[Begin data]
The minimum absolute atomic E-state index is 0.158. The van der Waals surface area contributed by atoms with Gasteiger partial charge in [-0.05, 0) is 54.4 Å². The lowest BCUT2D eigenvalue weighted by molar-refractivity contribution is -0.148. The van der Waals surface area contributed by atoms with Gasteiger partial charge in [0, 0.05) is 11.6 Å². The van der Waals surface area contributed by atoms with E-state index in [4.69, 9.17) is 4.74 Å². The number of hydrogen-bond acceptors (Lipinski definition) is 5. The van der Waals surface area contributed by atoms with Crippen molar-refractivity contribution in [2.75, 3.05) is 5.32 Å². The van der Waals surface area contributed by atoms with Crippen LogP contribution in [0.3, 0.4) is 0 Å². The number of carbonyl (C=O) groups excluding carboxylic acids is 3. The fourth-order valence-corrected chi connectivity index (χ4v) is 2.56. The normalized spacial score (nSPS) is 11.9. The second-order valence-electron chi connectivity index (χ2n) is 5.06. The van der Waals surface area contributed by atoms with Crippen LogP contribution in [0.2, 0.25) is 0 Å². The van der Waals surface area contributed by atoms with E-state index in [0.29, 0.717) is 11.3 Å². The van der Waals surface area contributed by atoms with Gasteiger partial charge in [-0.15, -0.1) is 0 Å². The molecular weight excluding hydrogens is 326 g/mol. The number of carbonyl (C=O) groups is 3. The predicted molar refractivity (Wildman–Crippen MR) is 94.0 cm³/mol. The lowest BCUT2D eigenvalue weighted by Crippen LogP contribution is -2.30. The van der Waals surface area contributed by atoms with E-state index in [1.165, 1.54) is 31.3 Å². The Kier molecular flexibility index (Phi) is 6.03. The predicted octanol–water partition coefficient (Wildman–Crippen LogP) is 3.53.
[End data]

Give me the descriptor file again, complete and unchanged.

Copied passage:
The minimum absolute atomic E-state index is 0.158. The van der Waals surface area contributed by atoms with Gasteiger partial charge in [-0.05, 0) is 54.4 Å². The lowest BCUT2D eigenvalue weighted by molar-refractivity contribution is -0.148. The van der Waals surface area contributed by atoms with Gasteiger partial charge in [0, 0.05) is 11.6 Å². The van der Waals surface area contributed by atoms with E-state index in [4.69, 9.17) is 4.74 Å². The number of hydrogen-bond acceptors (Lipinski definition) is 5. The van der Waals surface area contributed by atoms with Crippen molar-refractivity contribution in [2.75, 3.05) is 5.32 Å². The van der Waals surface area contributed by atoms with Crippen LogP contribution in [0.3, 0.4) is 0 Å². The number of carbonyl (C=O) groups excluding carboxylic acids is 3. The fourth-order valence-corrected chi connectivity index (χ4v) is 2.56. The normalized spacial score (nSPS) is 11.9. The second-order valence-electron chi connectivity index (χ2n) is 5.06. The van der Waals surface area contributed by atoms with Crippen LogP contribution in [0.2, 0.25) is 0 Å². The van der Waals surface area contributed by atoms with E-state index in [0.29, 0.717) is 11.3 Å². The van der Waals surface area contributed by atoms with Gasteiger partial charge in [-0.15, -0.1) is 0 Å². The molecular weight excluding hydrogens is 326 g/mol. The number of carbonyl (C=O) groups is 3. The predicted molar refractivity (Wildman–Crippen MR) is 94.0 cm³/mol. The lowest BCUT2D eigenvalue weighted by Crippen LogP contribution is -2.30. The van der Waals surface area contributed by atoms with E-state index in [1.165, 1.54) is 31.3 Å². The Kier molecular flexibility index (Phi) is 6.03. The predicted octanol–water partition coefficient (Wildman–Crippen LogP) is 3.53.